And Gerhart Hauptmann was born, a playwright, best known for Die Weber (The weavers). He was Silesian and his end was poignant and barbaric. He was among the millions of Germans forcibly expelled at the end of World War II from the countries of Eastern Europe and the former eastern provinces of the pre-war Germany, such as East Prussia, Pomerania and Silesia. The fact of being a great writer, a Nobel Prize winner (1912), now 84 years of age, made no difference to the orders of the Soviet colonel charged with the task of expelling all Germans from Hauptmann’s town. Faced with the finality of the order, Hauptmann fell ill and died and was buried, not according to his wishes, but on an island in the Soviet occupied zone of Germany, near Stralsund in the North Sea.

Maurice Maeterlinck, playwright, was born in 1862; in my childhood I remember being taken to a play called The Bluebird in the Opera House in Wellington. But he’s most famous for writing a play that inspired a composer born in the same year as he was – Debussy, who set Pelléas et Mélisande as an opera which led to considerable animosity between poet and composer.



The following composers born :

Xavier Montsalvatge, many singers are attracted to his Cinco canciones negras

Carlos Guastavino, the fourth best-known Argentinian composer after Ginastera, Piazzolla and Golijov.

Jean Françaix 

José Moncayo –he wrote the exciting ‘Huapango’

Igor Markevitch – conductor/composer

Two radical American composers: John Cage and Conrad Nancarrow

Hugo Weisgall: Moravia-Jewish-born American composer, of mainly vocal music and opera.

Peggy Glanville-Hicks, Australian woman composer, much earlier than any comparable New Zealand woman composer.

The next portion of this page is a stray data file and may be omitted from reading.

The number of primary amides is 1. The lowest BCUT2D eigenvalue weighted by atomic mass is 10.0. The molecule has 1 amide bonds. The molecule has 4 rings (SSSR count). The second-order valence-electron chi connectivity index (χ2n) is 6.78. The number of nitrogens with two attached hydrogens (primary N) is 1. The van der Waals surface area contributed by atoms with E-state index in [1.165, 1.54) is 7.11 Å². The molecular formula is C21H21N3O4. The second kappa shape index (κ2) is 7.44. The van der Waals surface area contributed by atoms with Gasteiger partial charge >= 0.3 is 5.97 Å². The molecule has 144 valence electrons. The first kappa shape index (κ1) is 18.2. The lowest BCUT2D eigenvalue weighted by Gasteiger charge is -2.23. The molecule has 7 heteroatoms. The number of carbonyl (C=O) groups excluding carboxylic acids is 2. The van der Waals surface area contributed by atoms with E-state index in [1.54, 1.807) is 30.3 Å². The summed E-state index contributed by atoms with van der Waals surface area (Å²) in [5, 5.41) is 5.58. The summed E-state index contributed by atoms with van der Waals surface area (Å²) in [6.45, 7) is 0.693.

Jules Massenet and

Samuel Coleridge-Taylor

Franz Schreker wrote Der ferner Klang in 1912, the best known of his operas, several of which have regained popularity recently.

Ravel’s Daphnis et Chloé first performed by Ballet Russes at Théâtre du Châtelet in Paris

Schoenberg’s Pierrot Lunaire first performed, in Berlin

In Stuttgart, Strauss’s Ariadne auf Naxos, initially just a 30minute opera, libretto by Hugo von Hofmansthal, was given as double bill with Molière’s Le bourgeois gentilhomme: a thank-you to the great stage director Max Reinhardt who had directed Der Rosenkavalier. Hofmannsthal reworked the two elements, opera and play, into a new, integrated opera which Strauss set in 1916.

Mahler‘s Ninth Symphony was premiered in Vienna in June 1912, a year after his death.

Laurence Durrell was born in 1912: His Alexandria Quartet was a sensation when it appeared in the late 1950s, among students of literature anyway. (I re-read copies which are to be found both at home in Wellington and our beach bach). I wonder what its reputation is today.



Britten’s War Requiem first performed at Coventry Cathedral

These composers died in 1962:

Fritz Kreisler – a number of works written ‘in the style of’, and initially published as by those mainly 18th century composers.

Jacques Ibert – his most popular pieces are Divertissement, based on his incidental music for the play Le chapeau de paille d’Italie, later a film by René Clair; and Escales (Ports of Call).

John Ireland, who, long after his death has been favourably re-assessed after decades of neglect.

Eugene Goosens. Best known as conductor but regarded himself more as a composer.

Hanns Eisler. He was a refugee from Nazi Germany to the United States, but after being accused of Communist connections by the McCarthy committee (look at Wikipedia: ‘Hollywood Blacklist’) returned to East Germany in 1948. Berlin’s principal music academy is named for him: Hochschule für Musik “Hanns Eisler”